Written By Beth Geiger
Winter is here — time to warm up to some of Washington’s coolest adventures. Tromp through snowy forests, dodge salt spray as waves thunder onto a driftwood-strewn beach, and get your wild on as you watch soaring eagles and blizzards of snow geese.
Snowshoe into the Central Cascades for a delightful adventure in the wintery magic of forests you’ve helped protect. The quiet blur of falling snow, the flick of a gray jay, the rich shadows of a winter afternoon. Forest Service rangers lead snowshoe hikes at Snoqualmie Pass, Stevens Pass and other locations, with snowshoes available. No experience needed, but advance reservations are required. National Park Service rangers also lead guided snowshoe hikes at Paradise on Mount Rainier.
The Mountaineers’ Meany Lodge, east of Snoqualmie Pass, is a fine, if rustic, overnight base for winter explorations. The lodge, located within the Conservancy’s 2014 purchase of 48,000 forest acres, is accessible by ski or sno-cat. In winter, the property features cross-country ski and snowshoe trails, a private downhill ski area and simple, dorm-style accommodations including group meals.
A little sunshine more your thing? Head east to the Oak Creek Wildlife Area outside Yakima, where elk share that same sensibility. Each winter, these four-legged “snowbirds” migrate from the snowy Cascade Crest to the relative warmth of the pine-scented eastern slopes. About a dozen years ago, The Conservancy purchased a 10,000-acre swath of adjacent forest and donated it to the U.S. Department of Fish and Wildlife. The addition protected migration corridors between the elk's summer and winter grounds. You can ride along on the feed truck for a close look at elk (reservations recommended, contact the refuge).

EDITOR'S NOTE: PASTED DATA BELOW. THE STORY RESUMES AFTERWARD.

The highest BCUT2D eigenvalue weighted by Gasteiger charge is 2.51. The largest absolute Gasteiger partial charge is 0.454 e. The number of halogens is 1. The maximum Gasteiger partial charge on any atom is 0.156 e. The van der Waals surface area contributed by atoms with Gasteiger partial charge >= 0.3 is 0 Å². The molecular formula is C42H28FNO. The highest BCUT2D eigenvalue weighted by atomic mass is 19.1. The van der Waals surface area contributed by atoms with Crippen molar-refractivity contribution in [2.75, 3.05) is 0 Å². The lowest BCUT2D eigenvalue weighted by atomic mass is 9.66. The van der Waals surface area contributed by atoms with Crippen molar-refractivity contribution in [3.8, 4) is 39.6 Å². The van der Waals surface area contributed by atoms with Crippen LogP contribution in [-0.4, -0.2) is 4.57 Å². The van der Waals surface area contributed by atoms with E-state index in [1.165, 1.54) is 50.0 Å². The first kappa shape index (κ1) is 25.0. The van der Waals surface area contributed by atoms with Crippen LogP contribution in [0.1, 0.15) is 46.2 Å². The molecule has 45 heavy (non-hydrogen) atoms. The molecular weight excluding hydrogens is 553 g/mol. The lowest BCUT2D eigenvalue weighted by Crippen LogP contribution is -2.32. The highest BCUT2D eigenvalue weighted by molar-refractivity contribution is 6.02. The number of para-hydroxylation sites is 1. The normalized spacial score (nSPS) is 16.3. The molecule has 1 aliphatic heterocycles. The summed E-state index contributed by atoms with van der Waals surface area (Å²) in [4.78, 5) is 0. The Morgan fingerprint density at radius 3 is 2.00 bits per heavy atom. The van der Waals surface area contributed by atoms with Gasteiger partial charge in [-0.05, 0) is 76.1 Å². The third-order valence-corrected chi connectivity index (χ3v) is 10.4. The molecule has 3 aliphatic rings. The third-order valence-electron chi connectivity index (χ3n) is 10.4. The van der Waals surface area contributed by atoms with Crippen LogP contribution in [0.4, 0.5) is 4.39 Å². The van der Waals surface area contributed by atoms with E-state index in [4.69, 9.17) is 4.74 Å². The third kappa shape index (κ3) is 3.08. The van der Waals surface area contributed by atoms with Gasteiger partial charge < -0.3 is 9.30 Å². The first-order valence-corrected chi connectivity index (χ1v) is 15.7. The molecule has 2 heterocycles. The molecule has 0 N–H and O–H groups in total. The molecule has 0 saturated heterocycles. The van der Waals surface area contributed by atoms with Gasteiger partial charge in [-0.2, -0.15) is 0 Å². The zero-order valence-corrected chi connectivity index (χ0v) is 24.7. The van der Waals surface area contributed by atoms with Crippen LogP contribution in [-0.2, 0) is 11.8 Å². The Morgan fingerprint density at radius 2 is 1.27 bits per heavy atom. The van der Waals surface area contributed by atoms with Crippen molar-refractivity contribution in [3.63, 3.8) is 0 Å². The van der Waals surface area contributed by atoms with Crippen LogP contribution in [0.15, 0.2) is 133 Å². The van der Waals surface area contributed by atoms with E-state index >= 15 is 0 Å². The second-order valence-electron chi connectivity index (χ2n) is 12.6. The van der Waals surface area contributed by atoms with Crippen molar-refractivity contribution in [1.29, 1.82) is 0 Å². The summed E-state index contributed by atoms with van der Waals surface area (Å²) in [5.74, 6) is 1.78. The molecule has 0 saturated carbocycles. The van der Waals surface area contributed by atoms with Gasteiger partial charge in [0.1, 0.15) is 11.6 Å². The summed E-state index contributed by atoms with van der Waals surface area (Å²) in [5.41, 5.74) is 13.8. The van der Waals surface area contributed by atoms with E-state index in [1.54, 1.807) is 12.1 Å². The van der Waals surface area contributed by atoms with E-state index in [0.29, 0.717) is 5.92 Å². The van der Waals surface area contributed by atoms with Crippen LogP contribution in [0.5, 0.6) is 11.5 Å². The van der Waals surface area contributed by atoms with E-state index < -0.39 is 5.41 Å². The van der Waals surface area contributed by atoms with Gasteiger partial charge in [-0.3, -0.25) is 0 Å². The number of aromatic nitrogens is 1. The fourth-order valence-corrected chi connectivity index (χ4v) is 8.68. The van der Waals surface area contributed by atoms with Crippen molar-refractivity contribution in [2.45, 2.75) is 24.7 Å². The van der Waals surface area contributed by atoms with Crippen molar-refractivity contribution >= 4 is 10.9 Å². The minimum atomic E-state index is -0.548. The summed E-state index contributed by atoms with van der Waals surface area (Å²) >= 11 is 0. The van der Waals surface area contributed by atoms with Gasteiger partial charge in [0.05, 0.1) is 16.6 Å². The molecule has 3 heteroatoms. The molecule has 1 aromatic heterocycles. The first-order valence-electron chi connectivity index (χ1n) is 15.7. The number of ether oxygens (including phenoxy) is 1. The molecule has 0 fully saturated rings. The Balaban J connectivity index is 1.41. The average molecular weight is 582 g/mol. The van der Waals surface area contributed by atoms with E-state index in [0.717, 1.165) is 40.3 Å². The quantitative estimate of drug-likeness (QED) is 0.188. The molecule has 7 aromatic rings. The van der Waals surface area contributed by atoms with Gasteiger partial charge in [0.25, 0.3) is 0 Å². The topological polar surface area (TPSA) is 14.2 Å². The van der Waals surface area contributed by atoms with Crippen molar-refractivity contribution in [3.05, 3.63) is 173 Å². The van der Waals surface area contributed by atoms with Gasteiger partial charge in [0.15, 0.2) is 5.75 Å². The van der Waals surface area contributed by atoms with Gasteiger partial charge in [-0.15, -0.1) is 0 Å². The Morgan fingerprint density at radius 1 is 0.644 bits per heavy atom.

Waves lash the Pacific coast with wild fury. Gulls screech and whirl overhead. The scene is dynamic, yet somehow calming. And yes, storm watching is a thing, especially on Washington’s fabled western edge. At La Push, near Forks, dodge salt spray at First Beach or hike to the stunning wilderness coast at Second Beach. Either destination provides wind-whipped immersion into winter’s wrath.
Poseidon also dishes up plenty of excitement at Cape Disappointment State Park, further south near Ilwaco, Even better, some spray here may not be from waves, but the spout of south-bound grey whales. Thousands are spotted from here every winter in late December through January.
Washington’s coastline is a diverse gem, where commercial fishing is balanced with scenic treasures. The Conservancy works with the Quileute and Quinault Nations to recover lost crab pots, fishing gear, and other debris. With your help, we are working to preserve this coast for the future, while recovering valuable fishing equipment.
Winter’s For the Birds
Nothing shouts “Puget Sound winter” quite like the din of ten thousand snow geese. Clouds of the big white birds gather in the Skagit delta from November to March, attracting devoted flocks of birdwatchers. At the Skagit Wildlife Area near Conway, see birds along a two mile walk, or from the viewing platform at Fir Island Farms Reserve. Here, the Conservancy has helped restore the estuary, and farmers plant a buffet of winter wheat for geese.
It’s a special thrill to spot even one bald eagle in the wild, much less dozens. The majestic white head and stern pose are evocative symbols of nature’s power and beauty. Each winter hundreds of bald eagles gather along the upper Skagit River near Rockport to feast on a buffet of returning salmon. Pack a thermos of hot tea and float the river on a raft for a truly moving scenic experience, or look for eagles from several road-side points along Highway 20. Eagles and salmon are part of a fascinating ecological cycle at the heart of the Skagit River ecosystem. The Conservancy has been working here for decades, preserving critical habitat for both eagles and salmon.